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What do we actually mean by 'disabled'? Why do we say 'disability' and 'disabled' instead of 'diffability', 'differently-abled', 'special' or 'different'? What are disabling barriers?

At Shape, all of our work is informed by the Social Model of Disability. The Social Model holds that a person isn’t 'disabled' because of their impairment, health condition, or the ways in which they may differ from what is commonly considered the medical 'norm'; rather it is the physical and attitudinal barriers in society – prejudice, lack of access adjustments and systemic exclusion – that disable people. To say that someone is 'just different' or 'differently-abled' ignores the fact that they face these disabling barriers created by society, and implies that they do not experience discrimination, and that society does not need to change to become more accessible and inclusive.

The Social Model was developed by disabled people to identify and take action against discrimination, and to centre equality and human rights. This is in contrast to the traditional Medical Model, which presents disability as an individual, medical 'problem', focuses on what a person can't do because of their particular physical, neurological or psychological characteristics, centres care, cure and welfare instead of accessibility, independence and inclusion, and places responsibility and burden on the disabled individual. The Social Model takes the focus away from impairment; it places responsibility on government, organisations, businesses and individuals across all sectors of society to identify and implement constructive changes to remove barriers and increase access. A good place for organisations and companies to start is by undertaking professional Disability Equality Training and access consultation, services which can be provided to arts and cultural organisations by Shape.

Under the Social Model, disability is framed as a social construct created by barriers which can be changed and eliminated, providing a dynamic and positive model which identifies the causes of exclusion and inequality and proposes a solution. It is on society to make changes, not on the disabled person; for individuals and organisations to understand and then make the adjustments required to stop marginalising and excluding people whose bodies and minds don’t comply with society’s idea of what is normative and acceptable.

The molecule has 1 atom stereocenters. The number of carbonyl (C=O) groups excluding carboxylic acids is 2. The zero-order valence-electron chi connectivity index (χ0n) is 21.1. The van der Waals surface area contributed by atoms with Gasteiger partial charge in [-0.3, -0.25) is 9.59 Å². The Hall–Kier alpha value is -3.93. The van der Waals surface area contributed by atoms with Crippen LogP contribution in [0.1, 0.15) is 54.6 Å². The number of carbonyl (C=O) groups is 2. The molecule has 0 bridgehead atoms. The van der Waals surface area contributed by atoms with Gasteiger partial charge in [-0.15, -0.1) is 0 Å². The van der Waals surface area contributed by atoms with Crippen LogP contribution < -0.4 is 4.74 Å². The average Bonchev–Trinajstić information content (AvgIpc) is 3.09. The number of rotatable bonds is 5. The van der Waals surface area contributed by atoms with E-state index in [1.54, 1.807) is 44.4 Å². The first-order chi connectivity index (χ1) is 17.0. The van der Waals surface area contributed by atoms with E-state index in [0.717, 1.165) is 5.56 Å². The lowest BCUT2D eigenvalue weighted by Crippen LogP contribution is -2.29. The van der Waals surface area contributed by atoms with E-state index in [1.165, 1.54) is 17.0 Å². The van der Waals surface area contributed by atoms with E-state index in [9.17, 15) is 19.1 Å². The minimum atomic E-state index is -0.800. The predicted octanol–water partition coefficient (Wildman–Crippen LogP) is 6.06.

The Social Model makes a clear distinction between impairment (a condition, illness or loss/lack of function) and disability (barriers and discrimination). It also demonstrates that people from different impairment groups, far from having separate issues and interests, face common problems - such as lack of access to information and communication, environmental exclusion and discrimination in employment - and empowers them, along with their allies, to find common solutions to remove these barriers. It moves away from a position of 'blaming' the individual for their 'shortcomings', argues that impairment is and always will be present in society, and suggests that the only logical outcome is to plan and organise society in a way that includes, rather than excludes, disabled people. 

NDACA's Social Model Film

Read about the National Disability Arts Collection and Archive

Unlimited's 'Removing Barriers' Film

Unlimited's animation on the Social Model of Disability. Click here for an Audio Described version.

Explore all of our resources

We provide professional Disability Equality Training and access consultancy services for organisations wanting to become accessible, open up to disabled people and improve their diversity. To find out more please click here.

The disabled activist Vic Finkelstein is widely credited as the founder of the Social Model of Disability.  You can read more about him on his Wikipedia page at

This page is an adaptation of a resource created by Barbara Lisicki.

Banner image: A pair of hands with red nails are pictured multiple times across the image signing different letters in BSL.